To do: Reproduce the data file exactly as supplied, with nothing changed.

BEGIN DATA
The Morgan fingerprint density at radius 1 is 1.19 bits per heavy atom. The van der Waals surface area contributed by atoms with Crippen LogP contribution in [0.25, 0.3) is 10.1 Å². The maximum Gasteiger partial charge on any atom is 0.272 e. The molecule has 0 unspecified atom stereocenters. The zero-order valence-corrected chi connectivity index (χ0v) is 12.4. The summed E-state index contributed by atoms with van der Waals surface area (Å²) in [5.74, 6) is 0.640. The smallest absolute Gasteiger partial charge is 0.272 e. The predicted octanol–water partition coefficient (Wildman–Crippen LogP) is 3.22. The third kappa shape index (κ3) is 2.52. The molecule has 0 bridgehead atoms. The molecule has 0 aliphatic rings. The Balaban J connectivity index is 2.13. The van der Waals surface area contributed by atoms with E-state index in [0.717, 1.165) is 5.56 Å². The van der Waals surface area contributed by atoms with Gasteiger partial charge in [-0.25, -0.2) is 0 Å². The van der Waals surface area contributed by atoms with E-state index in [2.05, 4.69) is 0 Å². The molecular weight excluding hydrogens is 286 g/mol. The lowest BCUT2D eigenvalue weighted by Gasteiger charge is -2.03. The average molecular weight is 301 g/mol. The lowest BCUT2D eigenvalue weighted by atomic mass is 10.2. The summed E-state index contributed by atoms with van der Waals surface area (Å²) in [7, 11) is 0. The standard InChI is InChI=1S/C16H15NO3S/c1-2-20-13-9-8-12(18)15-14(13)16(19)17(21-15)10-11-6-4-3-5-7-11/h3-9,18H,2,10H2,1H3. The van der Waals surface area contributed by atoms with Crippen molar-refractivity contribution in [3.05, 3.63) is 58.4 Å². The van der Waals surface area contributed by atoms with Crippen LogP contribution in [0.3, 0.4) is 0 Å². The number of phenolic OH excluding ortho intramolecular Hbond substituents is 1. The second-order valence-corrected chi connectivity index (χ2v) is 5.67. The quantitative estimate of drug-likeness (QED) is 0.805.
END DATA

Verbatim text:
The Morgan fingerprint density at radius 1 is 1.19 bits per heavy atom. The van der Waals surface area contributed by atoms with Crippen LogP contribution in [0.25, 0.3) is 10.1 Å². The maximum Gasteiger partial charge on any atom is 0.272 e. The molecule has 0 unspecified atom stereocenters. The zero-order valence-corrected chi connectivity index (χ0v) is 12.4. The summed E-state index contributed by atoms with van der Waals surface area (Å²) in [5.74, 6) is 0.640. The smallest absolute Gasteiger partial charge is 0.272 e. The predicted octanol–water partition coefficient (Wildman–Crippen LogP) is 3.22. The third kappa shape index (κ3) is 2.52. The molecule has 0 bridgehead atoms. The molecule has 0 aliphatic rings. The Balaban J connectivity index is 2.13. The van der Waals surface area contributed by atoms with E-state index in [0.717, 1.165) is 5.56 Å². The van der Waals surface area contributed by atoms with Gasteiger partial charge in [-0.25, -0.2) is 0 Å². The van der Waals surface area contributed by atoms with E-state index in [2.05, 4.69) is 0 Å². The molecular weight excluding hydrogens is 286 g/mol. The lowest BCUT2D eigenvalue weighted by Gasteiger charge is -2.03. The average molecular weight is 301 g/mol. The lowest BCUT2D eigenvalue weighted by atomic mass is 10.2. The summed E-state index contributed by atoms with van der Waals surface area (Å²) in [7, 11) is 0. The standard InChI is InChI=1S/C16H15NO3S/c1-2-20-13-9-8-12(18)15-14(13)16(19)17(21-15)10-11-6-4-3-5-7-11/h3-9,18H,2,10H2,1H3. The van der Waals surface area contributed by atoms with Crippen molar-refractivity contribution in [3.05, 3.63) is 58.4 Å². The van der Waals surface area contributed by atoms with Crippen LogP contribution in [0.3, 0.4) is 0 Å². The number of phenolic OH excluding ortho intramolecular Hbond substituents is 1. The second-order valence-corrected chi connectivity index (χ2v) is 5.67. The quantitative estimate of drug-likeness (QED) is 0.805.